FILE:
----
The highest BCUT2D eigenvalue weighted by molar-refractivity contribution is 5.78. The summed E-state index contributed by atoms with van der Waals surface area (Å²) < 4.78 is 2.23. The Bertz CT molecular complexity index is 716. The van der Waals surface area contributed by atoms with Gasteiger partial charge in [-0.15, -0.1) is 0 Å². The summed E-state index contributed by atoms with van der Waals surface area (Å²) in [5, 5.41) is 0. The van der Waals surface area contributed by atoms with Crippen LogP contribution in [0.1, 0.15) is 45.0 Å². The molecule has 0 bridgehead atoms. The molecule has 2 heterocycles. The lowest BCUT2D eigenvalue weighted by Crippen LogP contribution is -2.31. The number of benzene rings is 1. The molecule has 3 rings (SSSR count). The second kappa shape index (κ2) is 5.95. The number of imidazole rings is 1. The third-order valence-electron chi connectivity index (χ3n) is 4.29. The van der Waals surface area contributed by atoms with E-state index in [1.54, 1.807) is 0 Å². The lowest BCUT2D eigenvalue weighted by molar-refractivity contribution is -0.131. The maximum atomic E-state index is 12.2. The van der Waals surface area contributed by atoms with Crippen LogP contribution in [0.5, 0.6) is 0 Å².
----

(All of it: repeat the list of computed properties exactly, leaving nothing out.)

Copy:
The highest BCUT2D eigenvalue weighted by molar-refractivity contribution is 5.78. The summed E-state index contributed by atoms with van der Waals surface area (Å²) < 4.78 is 2.23. The Bertz CT molecular complexity index is 716. The van der Waals surface area contributed by atoms with Gasteiger partial charge in [-0.15, -0.1) is 0 Å². The summed E-state index contributed by atoms with van der Waals surface area (Å²) in [5, 5.41) is 0. The van der Waals surface area contributed by atoms with Crippen LogP contribution in [0.1, 0.15) is 45.0 Å². The molecule has 0 bridgehead atoms. The molecule has 2 heterocycles. The lowest BCUT2D eigenvalue weighted by Crippen LogP contribution is -2.31. The number of benzene rings is 1. The molecule has 3 rings (SSSR count). The second kappa shape index (κ2) is 5.95. The number of imidazole rings is 1. The third-order valence-electron chi connectivity index (χ3n) is 4.29. The van der Waals surface area contributed by atoms with E-state index in [1.54, 1.807) is 0 Å². The lowest BCUT2D eigenvalue weighted by molar-refractivity contribution is -0.131. The maximum atomic E-state index is 12.2. The van der Waals surface area contributed by atoms with Crippen LogP contribution in [0.5, 0.6) is 0 Å².